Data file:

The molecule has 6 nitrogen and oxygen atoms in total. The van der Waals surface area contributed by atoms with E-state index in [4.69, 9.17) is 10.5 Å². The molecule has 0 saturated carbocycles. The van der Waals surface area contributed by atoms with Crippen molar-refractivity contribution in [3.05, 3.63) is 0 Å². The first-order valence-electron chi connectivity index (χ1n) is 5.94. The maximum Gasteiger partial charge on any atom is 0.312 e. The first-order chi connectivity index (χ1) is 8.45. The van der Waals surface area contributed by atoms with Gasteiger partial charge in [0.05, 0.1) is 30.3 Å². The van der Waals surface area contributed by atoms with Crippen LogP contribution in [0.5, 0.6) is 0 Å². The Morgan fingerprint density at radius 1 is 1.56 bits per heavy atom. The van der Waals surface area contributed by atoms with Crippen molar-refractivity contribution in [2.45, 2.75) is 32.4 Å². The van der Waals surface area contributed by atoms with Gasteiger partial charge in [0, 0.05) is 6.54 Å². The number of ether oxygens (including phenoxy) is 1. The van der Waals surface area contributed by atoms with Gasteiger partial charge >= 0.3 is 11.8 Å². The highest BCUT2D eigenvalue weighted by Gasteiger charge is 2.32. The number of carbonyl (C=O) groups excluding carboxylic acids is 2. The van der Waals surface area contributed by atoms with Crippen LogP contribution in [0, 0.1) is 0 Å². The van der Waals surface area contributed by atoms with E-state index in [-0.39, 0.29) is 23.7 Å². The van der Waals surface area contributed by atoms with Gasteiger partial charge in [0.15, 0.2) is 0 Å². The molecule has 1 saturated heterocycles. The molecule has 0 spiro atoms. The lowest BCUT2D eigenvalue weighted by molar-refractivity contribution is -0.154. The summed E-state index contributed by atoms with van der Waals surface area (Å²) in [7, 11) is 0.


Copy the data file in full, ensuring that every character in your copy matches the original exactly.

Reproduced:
The molecule has 6 nitrogen and oxygen atoms in total. The van der Waals surface area contributed by atoms with E-state index in [4.69, 9.17) is 10.5 Å². The molecule has 0 saturated carbocycles. The van der Waals surface area contributed by atoms with Crippen molar-refractivity contribution in [3.05, 3.63) is 0 Å². The first-order valence-electron chi connectivity index (χ1n) is 5.94. The maximum Gasteiger partial charge on any atom is 0.312 e. The first-order chi connectivity index (χ1) is 8.45. The van der Waals surface area contributed by atoms with Gasteiger partial charge in [0.05, 0.1) is 30.3 Å². The van der Waals surface area contributed by atoms with Crippen LogP contribution in [0.5, 0.6) is 0 Å². The Morgan fingerprint density at radius 1 is 1.56 bits per heavy atom. The van der Waals surface area contributed by atoms with Crippen molar-refractivity contribution in [2.45, 2.75) is 32.4 Å². The van der Waals surface area contributed by atoms with Gasteiger partial charge in [0, 0.05) is 6.54 Å². The number of ether oxygens (including phenoxy) is 1. The van der Waals surface area contributed by atoms with Gasteiger partial charge >= 0.3 is 11.8 Å². The highest BCUT2D eigenvalue weighted by Gasteiger charge is 2.32. The number of carbonyl (C=O) groups excluding carboxylic acids is 2. The van der Waals surface area contributed by atoms with Crippen LogP contribution in [0, 0.1) is 0 Å². The van der Waals surface area contributed by atoms with E-state index in [-0.39, 0.29) is 23.7 Å². The van der Waals surface area contributed by atoms with Gasteiger partial charge in [0.15, 0.2) is 0 Å². The molecule has 1 saturated heterocycles. The molecule has 0 spiro atoms. The lowest BCUT2D eigenvalue weighted by molar-refractivity contribution is -0.154. The summed E-state index contributed by atoms with van der Waals surface area (Å²) in [7, 11) is 0.